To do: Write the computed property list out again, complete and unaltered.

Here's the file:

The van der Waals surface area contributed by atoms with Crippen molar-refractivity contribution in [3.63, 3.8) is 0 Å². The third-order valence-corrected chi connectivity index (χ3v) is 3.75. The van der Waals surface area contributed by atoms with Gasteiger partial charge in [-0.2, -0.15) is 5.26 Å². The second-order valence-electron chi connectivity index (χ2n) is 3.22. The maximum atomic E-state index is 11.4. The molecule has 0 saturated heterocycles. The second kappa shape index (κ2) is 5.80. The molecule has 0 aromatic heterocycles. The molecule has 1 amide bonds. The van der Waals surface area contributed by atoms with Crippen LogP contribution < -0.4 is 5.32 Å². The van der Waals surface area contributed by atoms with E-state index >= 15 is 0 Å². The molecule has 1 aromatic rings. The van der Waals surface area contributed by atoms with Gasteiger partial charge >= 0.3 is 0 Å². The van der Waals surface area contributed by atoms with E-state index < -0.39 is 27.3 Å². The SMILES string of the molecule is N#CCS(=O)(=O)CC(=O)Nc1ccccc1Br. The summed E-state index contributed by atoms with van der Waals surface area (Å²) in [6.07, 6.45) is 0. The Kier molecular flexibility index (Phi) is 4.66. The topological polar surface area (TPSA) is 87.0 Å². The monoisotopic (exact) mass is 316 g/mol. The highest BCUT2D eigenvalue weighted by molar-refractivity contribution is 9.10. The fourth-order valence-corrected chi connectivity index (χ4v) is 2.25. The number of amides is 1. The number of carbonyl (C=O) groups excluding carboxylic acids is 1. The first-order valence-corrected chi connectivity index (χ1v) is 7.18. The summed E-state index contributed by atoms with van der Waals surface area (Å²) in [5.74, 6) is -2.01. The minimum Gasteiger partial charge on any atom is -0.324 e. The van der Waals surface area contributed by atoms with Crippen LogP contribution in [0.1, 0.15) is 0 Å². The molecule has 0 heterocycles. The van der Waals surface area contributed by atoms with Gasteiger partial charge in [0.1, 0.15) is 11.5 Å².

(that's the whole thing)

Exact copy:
The van der Waals surface area contributed by atoms with Crippen molar-refractivity contribution in [3.63, 3.8) is 0 Å². The third-order valence-corrected chi connectivity index (χ3v) is 3.75. The van der Waals surface area contributed by atoms with Gasteiger partial charge in [-0.2, -0.15) is 5.26 Å². The second-order valence-electron chi connectivity index (χ2n) is 3.22. The maximum atomic E-state index is 11.4. The molecule has 0 saturated heterocycles. The second kappa shape index (κ2) is 5.80. The molecule has 0 aromatic heterocycles. The molecule has 1 amide bonds. The van der Waals surface area contributed by atoms with Crippen LogP contribution < -0.4 is 5.32 Å². The van der Waals surface area contributed by atoms with E-state index >= 15 is 0 Å². The molecule has 1 aromatic rings. The van der Waals surface area contributed by atoms with Gasteiger partial charge >= 0.3 is 0 Å². The van der Waals surface area contributed by atoms with E-state index < -0.39 is 27.3 Å². The SMILES string of the molecule is N#CCS(=O)(=O)CC(=O)Nc1ccccc1Br. The summed E-state index contributed by atoms with van der Waals surface area (Å²) in [6.07, 6.45) is 0. The Kier molecular flexibility index (Phi) is 4.66. The topological polar surface area (TPSA) is 87.0 Å². The monoisotopic (exact) mass is 316 g/mol. The highest BCUT2D eigenvalue weighted by molar-refractivity contribution is 9.10. The fourth-order valence-corrected chi connectivity index (χ4v) is 2.25. The number of amides is 1. The number of carbonyl (C=O) groups excluding carboxylic acids is 1. The first-order valence-corrected chi connectivity index (χ1v) is 7.18. The summed E-state index contributed by atoms with van der Waals surface area (Å²) in [5.74, 6) is -2.01. The minimum Gasteiger partial charge on any atom is -0.324 e. The van der Waals surface area contributed by atoms with Crippen LogP contribution in [0.1, 0.15) is 0 Å². The molecule has 0 heterocycles. The van der Waals surface area contributed by atoms with Gasteiger partial charge in [0.1, 0.15) is 11.5 Å².